Requirements and Approaches for a Publicly Visible Persistent Identifier
for Person Entries in the Stanford University Enterprise Directory Service
Directory entries representing people in the Stanford University enterprise directory
service have both non-unique names and unique identifiers, although not all entries
have "palatable" unique identifiers. This presents issues when one is designing
a user interface where queries may return result sets with more than one entry
-- a user may need to view and utilize unique identifiers in order to refine such
result sets. We analyze this need and identify various plausible solution options,
given our naming and identification infrastructure. Two solution approaches are
presented and their differentiating factors discussed. The approach we decided
on and its detailed description closes the paper.
Character-based user interfaces to directories need to supply the user with some
identifier to use to refine searches that return multiple entries. This concept
is explicitly embodied in the Whois protocol [Whois] and termed a handle.
An entry's handle is a guaranteed-unique identifier for that entry. It is typically
displayed in all query result sets, whether a set of one or many.
We are migrating our enterprise whitepages directory from Whois-based technology
onto LDAP-based technology [LDAP]. We anticipate that many of the user interfaces
(UIs) to the new LDAP-based enterprise directory service will be graphical (i.e.
GUIs) in nature. However, character-based UIs will remain in use for the foreseeable
future. For example, we intend to provide Whois-based access to the LDAP-based
directory via a Whois-to-LDAP gateway.
Note that although one can argue that a common web-based GUI approach to displaying
directory query result sets is as a simple textual list (perhaps tabularly arranged)
in a subwindow, disambiguation between entries with identical names can be accomplished
via rendering the entries using hyperlinks to further information, obviating
the need for a disambiguating ancillary entry identifier. Since we plan to provide
a Whois-to-LDAP gateway, we need to provide some identifier for entries which
serves the purposes that the Whois handle does.
Though, the Whois handle, as instantiated in our Whois-based directory, has
been problematic for users in our experience. Our Whois handles are based on
peoples' names and are used strictly within the context of the directory. Since
other people with similar names may arrive at the university or people may change
their names, one's Whois handle is not guaranteed persist over time, i.e. it
may change. But users continually mistake the Whois handles for email addresses
and are perturbed when they change without their knowledge. We believe the amount
of user confusion and our on-going effort to dispel it justifies looking into
the issues and seeing what we can do to resolve them while we're migrating to
a new technology base.
This document analyzes the requirements for the "handle" concept, which herein
is termed a Publicly Visible Persistent Identifier (PVPI), and presents two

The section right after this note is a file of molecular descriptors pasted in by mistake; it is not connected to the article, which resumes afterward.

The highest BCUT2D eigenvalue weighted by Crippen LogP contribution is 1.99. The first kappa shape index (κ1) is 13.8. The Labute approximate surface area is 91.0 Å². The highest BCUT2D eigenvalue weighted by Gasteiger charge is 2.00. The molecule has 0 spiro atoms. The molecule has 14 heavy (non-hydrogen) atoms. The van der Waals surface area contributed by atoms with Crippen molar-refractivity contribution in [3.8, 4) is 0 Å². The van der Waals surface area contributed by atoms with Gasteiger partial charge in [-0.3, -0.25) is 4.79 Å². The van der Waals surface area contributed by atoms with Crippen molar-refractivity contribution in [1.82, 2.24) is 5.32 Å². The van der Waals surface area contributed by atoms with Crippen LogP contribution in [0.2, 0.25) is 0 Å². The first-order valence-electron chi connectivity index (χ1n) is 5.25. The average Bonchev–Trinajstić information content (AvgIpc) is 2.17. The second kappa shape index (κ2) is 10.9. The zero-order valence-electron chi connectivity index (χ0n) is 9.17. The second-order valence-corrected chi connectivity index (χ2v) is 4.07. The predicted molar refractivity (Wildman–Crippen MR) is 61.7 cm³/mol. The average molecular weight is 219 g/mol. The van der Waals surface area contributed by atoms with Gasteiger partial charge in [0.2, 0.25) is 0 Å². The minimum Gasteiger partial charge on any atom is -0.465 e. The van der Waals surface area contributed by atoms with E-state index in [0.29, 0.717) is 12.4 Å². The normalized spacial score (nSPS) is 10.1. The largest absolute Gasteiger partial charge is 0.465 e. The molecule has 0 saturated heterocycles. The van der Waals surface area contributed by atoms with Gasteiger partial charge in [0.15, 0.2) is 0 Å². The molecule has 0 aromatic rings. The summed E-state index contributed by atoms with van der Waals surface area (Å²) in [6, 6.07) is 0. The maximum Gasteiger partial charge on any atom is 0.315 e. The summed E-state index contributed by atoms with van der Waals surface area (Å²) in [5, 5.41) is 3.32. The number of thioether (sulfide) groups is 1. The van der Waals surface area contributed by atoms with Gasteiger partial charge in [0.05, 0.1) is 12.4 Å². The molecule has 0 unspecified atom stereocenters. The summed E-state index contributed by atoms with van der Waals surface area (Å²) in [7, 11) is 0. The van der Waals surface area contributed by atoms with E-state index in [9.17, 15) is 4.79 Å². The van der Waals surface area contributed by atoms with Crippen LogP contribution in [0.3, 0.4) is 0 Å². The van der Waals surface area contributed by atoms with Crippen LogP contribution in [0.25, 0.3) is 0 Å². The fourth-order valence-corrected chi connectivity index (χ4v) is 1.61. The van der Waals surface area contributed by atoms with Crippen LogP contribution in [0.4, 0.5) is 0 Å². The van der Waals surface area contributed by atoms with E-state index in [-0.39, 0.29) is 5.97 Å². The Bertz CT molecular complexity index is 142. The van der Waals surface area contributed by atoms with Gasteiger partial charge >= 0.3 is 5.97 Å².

solution approaches. They are summarized as..
||Construct and utilize a guaranteed-unique
form of Registered Name, i.e. a "Uniquified" * Registered Name (URN).
||Construct and utilize a unique, fixed-length,
non-Registered-Name-based alphanumeric identifier.
The tradeoffs involved in utilizing either approach are subtle and varied.
They are summarized in the section entitled An Alternative Solution
Scenario and Two Subsequent Approaches. The Bottom Line section
summarizes the quandary, and Our Chosen Approach specifies the solution.
We recommend that readers read at least those three sections. Readers interested
in the gory details are invited to begin with the following section.
* "Uniquified" was first coined by Tim Howes in a message
to Jeff Hodges about how they rendered people's names unique in the UMich
X.500 directory service. It means, essentially "to have been rendered unique".
The key words "MUST", "SHOULD", and "MAY" used in this document are to
be interpreted as described in [ReqsKeywords].
Definitions, Background, and Motivation
Currently, person entries in the Stanford University enterprise directory service
have, as attributes, various forms of "natural names" and "general identifiers"
[SUNetIDReqs, SUNetIDDesign]. First, we will outline the definitions of these
terms (see the referenced documents for a more detailed discussion).
A subject is a named, often real-world, entity. A person, for example.
A person entry in the directory is an entry with an objectclass of "person"
[LDAPattributes] which we map to a real-world subject, i.e. a person. We accomplish
such mapping through the use of subjects' names and identifiers. A name
is a character string that may map to zero, one, or more subjects. A natural
name is a name that is based on a subject's real-world name. An identifier,
in contrast, is a name that maps to exactly one subject. An identifier may be
based on a subject's natural name, or it may be artificial -- a number or a
bit string, for example.
We use different forms of names and identifiers in various situations depending
upon contextual requirements. For example, a user interface (UI) to some application
might prompt a user for their "name", and expect that most people will enter
some form of their natural name. Another UI might prompt a user for an identifier
and expect that people will enter one rather than their natural name. Though,
there may be environments where one's natural name is treated as an identifier,
but we explicitly do not encourage that approach in our environment. This is
because although natural names typically map to individual subjects, occasionally
some map to an additional number of subjects.
In our interwoven Stanford University Network Identifier [SUNetID],
Person Registry [Registry], and Directory [Directory] environment we have
defined the following types of names and identifiers...
- Registered Name -- the full, official, legal natural name a subject supplied